NEW YORK (TheStreet) -- "Credit quality is a gift that keeps giving because stable and good credit quality allows management to focus on optimizing returns."
This is Oppenheimer analyst Chris Kotowski's assessment of the opportunity and necessity for banks at this point in the credit cycle. Despite the "headwind" from the prolonged period of historically low interest rates, the analyst's view for the big banks has been that "over time banks will manage themselves to earn a competitive return. It is simply not an option for them to accept a single-digit return when the rest of the market is earning, say, 14%. That is an unstable dynamic that would cause capital to leach out of the banking system."
The "three levers" that banks can pull to bring their returns in line with the broad market, according to Kotowski, include pricing, "expenses and scope of the delivery system," and capital deployment.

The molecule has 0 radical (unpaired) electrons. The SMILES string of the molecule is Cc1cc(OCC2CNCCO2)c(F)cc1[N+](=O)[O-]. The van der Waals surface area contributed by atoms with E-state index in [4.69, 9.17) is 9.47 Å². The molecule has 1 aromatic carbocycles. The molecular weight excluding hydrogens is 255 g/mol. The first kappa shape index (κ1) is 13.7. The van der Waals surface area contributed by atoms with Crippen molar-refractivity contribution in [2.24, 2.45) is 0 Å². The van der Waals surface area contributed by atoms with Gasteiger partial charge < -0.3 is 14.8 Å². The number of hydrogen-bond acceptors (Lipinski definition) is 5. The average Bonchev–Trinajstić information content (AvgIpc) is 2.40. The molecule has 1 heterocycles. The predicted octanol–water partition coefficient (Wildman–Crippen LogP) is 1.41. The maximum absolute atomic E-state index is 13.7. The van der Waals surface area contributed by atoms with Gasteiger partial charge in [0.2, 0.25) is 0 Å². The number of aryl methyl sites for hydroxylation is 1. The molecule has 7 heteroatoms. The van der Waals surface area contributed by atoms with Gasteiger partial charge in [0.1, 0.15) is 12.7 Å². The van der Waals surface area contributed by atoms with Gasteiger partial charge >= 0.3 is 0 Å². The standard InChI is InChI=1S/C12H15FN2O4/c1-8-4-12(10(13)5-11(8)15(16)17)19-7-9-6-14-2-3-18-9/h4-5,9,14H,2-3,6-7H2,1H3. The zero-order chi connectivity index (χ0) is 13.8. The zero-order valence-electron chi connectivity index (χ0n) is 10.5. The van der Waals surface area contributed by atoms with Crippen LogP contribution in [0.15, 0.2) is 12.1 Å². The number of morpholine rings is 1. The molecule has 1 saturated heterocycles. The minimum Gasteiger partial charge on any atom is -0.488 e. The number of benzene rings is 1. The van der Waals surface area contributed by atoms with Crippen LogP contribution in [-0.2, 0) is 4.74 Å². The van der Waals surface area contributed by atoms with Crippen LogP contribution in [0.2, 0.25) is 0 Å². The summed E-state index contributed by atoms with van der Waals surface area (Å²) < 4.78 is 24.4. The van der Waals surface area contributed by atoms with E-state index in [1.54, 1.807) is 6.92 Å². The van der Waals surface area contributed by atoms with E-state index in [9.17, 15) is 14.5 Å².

The analyst also emphasized that the banking industry is cyclical, and said that "we will never argue that the industry 'learned its lessons,' but on the other hand we are on the favorable side of the cycle where the managements have emerged from the fog of war and can now focus on the logistics of running a well-oiled machine."Of course, investors are probably way too cynical to expect corporate executives to learn any lessons for the very long haul, with so much of their compensation still tied to relatively short-term results, however the investors themselves might have learned a key lesson, which is simply to avoid bank stocks whenever the U.S. economy shows clear signs of heading into a recession. Fourth-quarter earnings results underlined the themes of cutting expenses and deploying capital. "Goldman Sachs (GS), which through the first nine months had shown [a return on tangible common equity, or] ROTCE of just 9%, sharply [dropped] its full-year compensation ratio from 42% to 38% to bring the full-year ROTCE in at 11%," Kotowski said, adding that the company "has now kept its aggregate dollar amount of TCE flat at about $63B+/- for two and a half years and used any earnings above this level to repurchase shares."
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